5 Writing Tips & Tropes to Inspire You from Legendary Filmmaker David Lynch

Tuesday, 19 January 2021

 


Filmmaker, writer, artist - and legend - David Lynch has created some of the most memorable cinematic experiences, characters and stories - of which today's post will be focusing on in particular,TV series "Twin Peaks". 


After having spent a significant time during quarantine watching the entire series, I felt inspired to collect a few of Lynch's tips to share with you!


As well as his 5 top tips to inspire your writing, I'm also including 5 different character tropes found in his series "Twin Peaks" to further elaborate on his comments. 


Oh and spoiler alert if you haven't watched the show (Seriously? Missing out!), and one last thing, don't forget to check out the Twin Peaks script here.


So grab a cup of damn fine coffee, channel your inner Agent Cooper and let's get crackin'!




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ANTI-HERO/ BROKEN BIRD:

LAURA PALMER



1) 'To me, a story can be both concrete and abstract, or a concrete story can hold abstractions. And abstractions are things that really can't be said so well with words."


Wow! The character of Laura Palmer is a trip and great illustration of what Lynch is talking about.

If you have seen the series, then you know so much of what Laura's story is, is actually felt and seen through her silence. The sad look in her eyes, the way she smiled etc. Remember ACTION is what brings your words off the page on-screen, leave space for these moments to fizzle on the script.

You want the audience to lean in and look closely!

Let's rewind, a seemingly popular, happy high school Homecoming Queen is found dead, leaving the residents of Twin Peaks shocked.

But as we delve deeper into the events leading up to and surrounding her death, we find out that Laura led a devastatingly sad life.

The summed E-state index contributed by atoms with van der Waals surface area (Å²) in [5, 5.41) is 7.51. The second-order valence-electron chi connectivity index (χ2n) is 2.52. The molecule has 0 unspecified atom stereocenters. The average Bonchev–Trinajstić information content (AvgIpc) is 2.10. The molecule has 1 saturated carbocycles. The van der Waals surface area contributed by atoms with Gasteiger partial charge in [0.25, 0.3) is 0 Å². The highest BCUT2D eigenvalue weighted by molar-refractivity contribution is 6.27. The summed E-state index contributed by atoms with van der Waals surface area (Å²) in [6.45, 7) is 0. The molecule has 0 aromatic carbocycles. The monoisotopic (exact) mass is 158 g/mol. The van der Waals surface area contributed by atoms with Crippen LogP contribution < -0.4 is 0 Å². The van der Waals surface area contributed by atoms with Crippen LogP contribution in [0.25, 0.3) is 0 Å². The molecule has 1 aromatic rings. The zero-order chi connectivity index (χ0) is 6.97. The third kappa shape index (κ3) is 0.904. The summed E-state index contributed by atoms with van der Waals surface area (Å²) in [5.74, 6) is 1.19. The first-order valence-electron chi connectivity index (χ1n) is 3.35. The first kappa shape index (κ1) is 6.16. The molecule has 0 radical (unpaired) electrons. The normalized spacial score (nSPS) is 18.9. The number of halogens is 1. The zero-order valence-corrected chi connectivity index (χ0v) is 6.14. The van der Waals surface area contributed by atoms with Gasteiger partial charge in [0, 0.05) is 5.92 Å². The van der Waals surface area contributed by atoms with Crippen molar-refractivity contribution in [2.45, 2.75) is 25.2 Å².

Sexual abuse, drug addiction, and connected/trapped in the town's seedy underground network of crime and prostitution.



The broken bird trope is:
  • typically female and dealing with a dark/troubled past
  • emotionally detached from events and people in her life
  • often seen to be the "cool girl"
  • can be a "jerk" but usually with a heart of gold



The Anti-Hero trope is:


  • the opposite attributes of a hero
  • bewildered, apathetic, deluded
  • often a loner with extreme celibacy issues or extreme promiscuity issues - no in-between.
  • typically a "neutral" type as opposed to the hero who MUST do the right thing


THE CHOSEN ONE:

AGENT DALE COOPER





2) "I thought when I started meditation that I was going to get real calm and peaceful and it's going to be over. It's not that way; it's so energetic. That's where all the energy and creativity is."


Dale Cooper, the central protagonist of which the events of Twin Peeks is mostly seen through his eyes.

Like Lynch, Agent Cooper is an eccentric and often, in order to "defeat/confront" the darkness - he must enter (sometimes physically) an alternate mental state or space, much like the practice of meditation.

The Chosen One trope is:


  • a character chosen by force to resolve the conflict/plot
  • held in esteem by their peers
  • very similar to the BIG DAMN HERO trope